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Artist Charlotte Kruk puts a twist on the idea of eye candy
Charlotte Kruk, Chewy Fruit Twins: Starburst and Miss Now & Later, 1996. Recycled Starburst® and Now & Later® wrappers, plastic, and cotton, 36 x 25 x 25 inches each dress. Courtesy of the Artist. Photography: Keay Edwards.
RACINE, WIS.- The Racine Art Museum commissioned artist and sculpture Charlotte Kruk to create a new exhibition for its Windows on Fifth Gallery. Open August 1, 2014 through July 26, 2015, Consumer Couture - The Politics of Having is a series of vignettes that explore the dynamics of a "disposable, packaged society." With both humor and serious intent, Kruk uses recognizable consumer packaging - such as gum and candy wrappers, sugar and coffee bags, and food tins - to create garments and sculptures that reflect our material culture. Visually compelling and conceptually provocative, Kruk's work questions the relationship between dress, power, gender, and consumerism.

Clothing - like other forms of bodily adornment -can reflect personal, social, and cultural interests and issues. Modern industrialized capitalist societies - especially those that follow "Western" cultural trends - offer many options for dress. What we wear and how we wear it is inextricably linked to advertising, body image, social class, and influence. Interested in consumerism and wastefulness as well as self-image, Kruk plays with all of these concepts. In order to get materials to use as fabric, either Kruk or friends and family have to consume the product, carefully extracting it from its packaging. The care with which she has to treat what others so easily destroy and/or throw away encourages the artist to think about what we value and why.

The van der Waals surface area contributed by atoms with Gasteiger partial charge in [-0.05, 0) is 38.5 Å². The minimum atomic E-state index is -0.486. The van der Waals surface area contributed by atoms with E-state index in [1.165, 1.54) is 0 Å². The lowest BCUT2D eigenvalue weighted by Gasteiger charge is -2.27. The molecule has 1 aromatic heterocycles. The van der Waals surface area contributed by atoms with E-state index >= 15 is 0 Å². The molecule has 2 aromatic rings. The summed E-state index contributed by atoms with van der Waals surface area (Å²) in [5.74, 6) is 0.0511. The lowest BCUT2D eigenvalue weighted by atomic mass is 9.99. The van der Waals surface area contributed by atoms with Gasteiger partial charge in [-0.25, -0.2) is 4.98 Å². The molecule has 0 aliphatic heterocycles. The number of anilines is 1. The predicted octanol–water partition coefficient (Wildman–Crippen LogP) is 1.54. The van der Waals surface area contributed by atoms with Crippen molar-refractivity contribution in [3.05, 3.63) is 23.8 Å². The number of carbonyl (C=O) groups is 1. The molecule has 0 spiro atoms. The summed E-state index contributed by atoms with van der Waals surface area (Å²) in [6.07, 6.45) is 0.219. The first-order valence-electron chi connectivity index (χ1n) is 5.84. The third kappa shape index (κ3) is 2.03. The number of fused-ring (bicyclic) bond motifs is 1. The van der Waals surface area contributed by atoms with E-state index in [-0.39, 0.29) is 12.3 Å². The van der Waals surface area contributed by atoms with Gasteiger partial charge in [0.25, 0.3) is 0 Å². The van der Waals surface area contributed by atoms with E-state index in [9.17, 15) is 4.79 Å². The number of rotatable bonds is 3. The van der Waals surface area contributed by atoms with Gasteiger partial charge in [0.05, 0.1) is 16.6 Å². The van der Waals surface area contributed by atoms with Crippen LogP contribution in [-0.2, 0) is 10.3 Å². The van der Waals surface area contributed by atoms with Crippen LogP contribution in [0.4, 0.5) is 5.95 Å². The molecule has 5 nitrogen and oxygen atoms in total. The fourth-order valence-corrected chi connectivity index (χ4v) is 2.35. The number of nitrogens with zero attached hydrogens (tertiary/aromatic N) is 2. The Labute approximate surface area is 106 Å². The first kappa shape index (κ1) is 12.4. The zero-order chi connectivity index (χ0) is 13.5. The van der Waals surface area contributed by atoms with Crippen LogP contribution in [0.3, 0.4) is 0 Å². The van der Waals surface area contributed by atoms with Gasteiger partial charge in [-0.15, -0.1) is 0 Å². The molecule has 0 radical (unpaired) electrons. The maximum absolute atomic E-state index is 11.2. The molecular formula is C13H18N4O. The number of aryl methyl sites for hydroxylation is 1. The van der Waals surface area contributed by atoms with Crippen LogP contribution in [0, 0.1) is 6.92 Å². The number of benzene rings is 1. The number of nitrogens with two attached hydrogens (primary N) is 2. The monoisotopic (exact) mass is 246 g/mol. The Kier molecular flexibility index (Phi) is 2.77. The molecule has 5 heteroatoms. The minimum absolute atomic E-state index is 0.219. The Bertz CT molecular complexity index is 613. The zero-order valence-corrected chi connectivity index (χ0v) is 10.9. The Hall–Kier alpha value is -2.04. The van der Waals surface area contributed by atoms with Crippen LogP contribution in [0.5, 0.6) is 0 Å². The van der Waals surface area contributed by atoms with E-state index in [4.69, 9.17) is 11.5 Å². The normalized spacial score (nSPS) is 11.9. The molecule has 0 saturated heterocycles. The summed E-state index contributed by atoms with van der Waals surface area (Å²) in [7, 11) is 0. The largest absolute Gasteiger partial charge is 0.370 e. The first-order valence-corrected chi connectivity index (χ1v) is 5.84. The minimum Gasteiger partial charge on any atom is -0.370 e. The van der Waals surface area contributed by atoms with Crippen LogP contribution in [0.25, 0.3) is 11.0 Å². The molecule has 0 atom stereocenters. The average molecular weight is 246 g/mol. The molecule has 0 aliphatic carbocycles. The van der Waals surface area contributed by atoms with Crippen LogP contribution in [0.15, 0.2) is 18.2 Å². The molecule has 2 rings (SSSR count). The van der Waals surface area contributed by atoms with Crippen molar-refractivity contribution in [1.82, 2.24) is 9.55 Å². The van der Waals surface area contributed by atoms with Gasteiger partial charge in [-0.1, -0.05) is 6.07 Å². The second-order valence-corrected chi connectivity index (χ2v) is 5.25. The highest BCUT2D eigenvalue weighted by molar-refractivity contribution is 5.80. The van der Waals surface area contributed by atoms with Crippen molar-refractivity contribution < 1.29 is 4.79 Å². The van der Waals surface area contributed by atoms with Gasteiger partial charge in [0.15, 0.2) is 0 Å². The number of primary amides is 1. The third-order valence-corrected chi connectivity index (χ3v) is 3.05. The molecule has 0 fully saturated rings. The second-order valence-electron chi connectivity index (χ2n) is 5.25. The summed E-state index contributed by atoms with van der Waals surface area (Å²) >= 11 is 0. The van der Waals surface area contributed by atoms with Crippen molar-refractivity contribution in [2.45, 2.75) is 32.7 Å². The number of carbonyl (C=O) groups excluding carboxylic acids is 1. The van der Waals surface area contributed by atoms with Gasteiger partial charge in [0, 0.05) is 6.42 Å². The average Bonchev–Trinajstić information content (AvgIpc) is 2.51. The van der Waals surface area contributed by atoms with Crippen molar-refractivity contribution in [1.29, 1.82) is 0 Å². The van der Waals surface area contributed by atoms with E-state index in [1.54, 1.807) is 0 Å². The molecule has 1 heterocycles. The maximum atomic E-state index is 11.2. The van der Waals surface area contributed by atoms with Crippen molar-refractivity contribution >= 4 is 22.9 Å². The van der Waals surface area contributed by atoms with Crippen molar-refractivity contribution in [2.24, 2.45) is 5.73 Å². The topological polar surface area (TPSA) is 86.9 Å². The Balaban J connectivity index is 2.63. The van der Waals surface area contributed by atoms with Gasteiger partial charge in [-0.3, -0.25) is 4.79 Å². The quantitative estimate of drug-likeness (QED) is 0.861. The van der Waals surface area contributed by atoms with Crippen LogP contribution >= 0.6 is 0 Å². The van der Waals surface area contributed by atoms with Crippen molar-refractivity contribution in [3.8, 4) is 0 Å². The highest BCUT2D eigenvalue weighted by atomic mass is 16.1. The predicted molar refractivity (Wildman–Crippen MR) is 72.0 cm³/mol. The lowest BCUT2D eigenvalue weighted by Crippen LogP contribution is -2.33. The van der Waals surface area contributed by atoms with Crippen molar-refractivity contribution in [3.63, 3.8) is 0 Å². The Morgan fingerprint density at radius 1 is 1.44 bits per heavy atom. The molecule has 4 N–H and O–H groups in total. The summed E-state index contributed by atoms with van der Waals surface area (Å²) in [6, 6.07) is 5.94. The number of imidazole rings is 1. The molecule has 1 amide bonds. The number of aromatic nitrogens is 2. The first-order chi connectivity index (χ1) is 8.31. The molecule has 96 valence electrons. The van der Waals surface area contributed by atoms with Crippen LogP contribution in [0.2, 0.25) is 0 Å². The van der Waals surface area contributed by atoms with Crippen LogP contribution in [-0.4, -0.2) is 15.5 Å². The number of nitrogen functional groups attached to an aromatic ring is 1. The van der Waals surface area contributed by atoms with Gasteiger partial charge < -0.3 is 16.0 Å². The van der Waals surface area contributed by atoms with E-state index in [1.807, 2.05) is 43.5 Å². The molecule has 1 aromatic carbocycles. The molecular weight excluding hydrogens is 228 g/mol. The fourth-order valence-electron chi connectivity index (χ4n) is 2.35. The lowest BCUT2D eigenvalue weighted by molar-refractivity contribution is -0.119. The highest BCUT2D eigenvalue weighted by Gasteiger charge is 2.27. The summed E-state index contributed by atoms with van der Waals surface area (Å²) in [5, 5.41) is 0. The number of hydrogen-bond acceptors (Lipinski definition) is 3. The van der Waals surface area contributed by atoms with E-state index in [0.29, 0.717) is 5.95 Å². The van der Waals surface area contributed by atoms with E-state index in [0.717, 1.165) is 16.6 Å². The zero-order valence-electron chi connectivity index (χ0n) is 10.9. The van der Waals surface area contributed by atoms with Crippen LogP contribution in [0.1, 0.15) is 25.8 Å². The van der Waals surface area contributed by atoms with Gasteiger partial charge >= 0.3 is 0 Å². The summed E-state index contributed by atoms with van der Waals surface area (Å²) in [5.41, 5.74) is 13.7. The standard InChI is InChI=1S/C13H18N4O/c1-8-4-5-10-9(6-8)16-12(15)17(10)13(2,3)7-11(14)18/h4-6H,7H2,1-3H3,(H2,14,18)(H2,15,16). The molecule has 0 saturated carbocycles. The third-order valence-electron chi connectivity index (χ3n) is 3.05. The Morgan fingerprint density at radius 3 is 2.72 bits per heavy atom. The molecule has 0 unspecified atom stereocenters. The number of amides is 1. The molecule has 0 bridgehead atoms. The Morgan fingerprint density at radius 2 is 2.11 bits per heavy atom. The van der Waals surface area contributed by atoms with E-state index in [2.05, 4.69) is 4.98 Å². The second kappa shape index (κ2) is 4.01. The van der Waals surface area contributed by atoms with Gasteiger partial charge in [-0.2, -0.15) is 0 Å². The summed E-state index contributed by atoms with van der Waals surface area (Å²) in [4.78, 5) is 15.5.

While every gender in society is impacted by images in the media, Kruk tends to create garments/sculptures relating to women because she absorbs and applies the information to herself, and because women are the ones most often held up as "eye candy." The connection between this phrase and her choice of material (candy packaging being a primary one) is not accidental. Kruk relays that personally she has long been concerned with body image, consumption of both food and goods, and the guilt that comes from eating what she really wants versus what she should.

Kruk is descended from a long line of domestic seamstresses, who - in the artist's words - would "sew out of necessity." While she has academic art training, she is a self-taught garment-maker and completed her first wearable sculpture at 23. Early garments were purposefully "ladylike" as the artist was trying to visually represent the "idealized perfect society girl." Kruk created strapless 1950s style dresses with full skirts, and fitted and feminine silhouettes. The retro fashion that she has often evoked has been idealized as representations of proper dress and etiquette. Kruk always considers the wearability of her garments and accessories as well as the physical restrictions of the materials she is using as fabric. Over time, she has experimented with various styles of dress as well as unwearable sculpture - both of which are included in her windows installation at RAM.





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Artist Charlotte Kruk puts a twist on the idea of eye candy

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